1) Think, Talk, Flush Out Ideas. You don’t have much to lose, so try everything out at least once. Talk about your plan with your roommates and test out ideas repeatedly until it works. Until something clicks. If you don’t feel like talking about your ideas aloud, keep a private blog or Word document of your work and record everything you’re working on and thinking about. Don’t neglect your schoolwork, but really take advantage of your time to evaluate and try our your ideas.

4) Find a Mentor who runs a successful business or works in a field close to the one you’re pursuing that you really admire, trust, and respect? If you know of somebody off the top of your head that fits those qualifications and you are already familiar with them, that’s your mentor. Ask them if you get coffee together sometime to discuss tips and tricks of the trade in going into business. If you don’t, start looking. Many universities, including my alma mater Pepperdine University, offer mentoring programs to the students to work alongside notable alumni in an effort to combine talent, academic study, and public service together to strengthen both the student and the community.

9) Don’t Give Up If You Aren’t Immediately Successful. Many entrepreneurs are serial entrepreneurs and if the business is a success, they may sell it and move on to establish another business. If the business tanks or doesn’t prove to be successful, try again. Keep thinking of unmet needs and evaluate ways that life could be easier with products and services developed to meet those needs.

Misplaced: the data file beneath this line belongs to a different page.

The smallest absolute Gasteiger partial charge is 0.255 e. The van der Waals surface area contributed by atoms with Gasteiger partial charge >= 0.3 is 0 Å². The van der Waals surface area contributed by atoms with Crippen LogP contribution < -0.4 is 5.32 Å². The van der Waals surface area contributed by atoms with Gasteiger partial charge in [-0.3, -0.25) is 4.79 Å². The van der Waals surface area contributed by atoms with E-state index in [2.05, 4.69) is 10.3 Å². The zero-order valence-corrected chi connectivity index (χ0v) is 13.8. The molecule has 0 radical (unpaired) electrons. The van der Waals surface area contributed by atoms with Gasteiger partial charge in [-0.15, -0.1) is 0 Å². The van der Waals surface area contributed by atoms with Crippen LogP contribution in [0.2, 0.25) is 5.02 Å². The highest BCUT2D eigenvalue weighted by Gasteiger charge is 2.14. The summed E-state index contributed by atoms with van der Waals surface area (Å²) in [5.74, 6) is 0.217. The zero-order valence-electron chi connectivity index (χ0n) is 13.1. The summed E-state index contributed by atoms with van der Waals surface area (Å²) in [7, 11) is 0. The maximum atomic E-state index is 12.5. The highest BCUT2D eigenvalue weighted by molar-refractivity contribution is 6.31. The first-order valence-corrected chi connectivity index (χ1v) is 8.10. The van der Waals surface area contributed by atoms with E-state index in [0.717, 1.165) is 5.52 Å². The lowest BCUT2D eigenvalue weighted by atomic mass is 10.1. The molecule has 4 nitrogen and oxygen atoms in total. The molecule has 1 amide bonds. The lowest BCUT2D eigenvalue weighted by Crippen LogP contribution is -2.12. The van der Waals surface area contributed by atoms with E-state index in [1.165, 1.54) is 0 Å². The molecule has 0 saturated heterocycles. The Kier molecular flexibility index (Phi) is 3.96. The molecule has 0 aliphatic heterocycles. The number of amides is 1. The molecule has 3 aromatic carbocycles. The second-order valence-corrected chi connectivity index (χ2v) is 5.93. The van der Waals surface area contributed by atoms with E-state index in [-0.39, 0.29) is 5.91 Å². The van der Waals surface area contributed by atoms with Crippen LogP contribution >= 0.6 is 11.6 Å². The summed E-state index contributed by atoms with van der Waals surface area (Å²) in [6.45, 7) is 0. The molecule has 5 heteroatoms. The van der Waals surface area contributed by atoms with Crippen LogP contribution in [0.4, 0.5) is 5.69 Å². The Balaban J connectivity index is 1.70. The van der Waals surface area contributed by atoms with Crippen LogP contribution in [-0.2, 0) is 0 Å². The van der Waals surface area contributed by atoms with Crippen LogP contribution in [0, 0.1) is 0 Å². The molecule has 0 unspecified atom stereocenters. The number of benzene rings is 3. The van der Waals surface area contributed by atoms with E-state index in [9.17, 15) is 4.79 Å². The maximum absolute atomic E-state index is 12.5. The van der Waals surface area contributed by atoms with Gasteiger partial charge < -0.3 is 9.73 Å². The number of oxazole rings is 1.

It is possible to work an inspiring job while you’re in college. It can either give you some intriguing challenges while earning you possibly significant income and, hopefully, you can carry it beyond graduation and become your own boss. Remember, when it comes to a profession, the best company to work for is the one you start for yourself! You can take that to the bank … in any number of ways.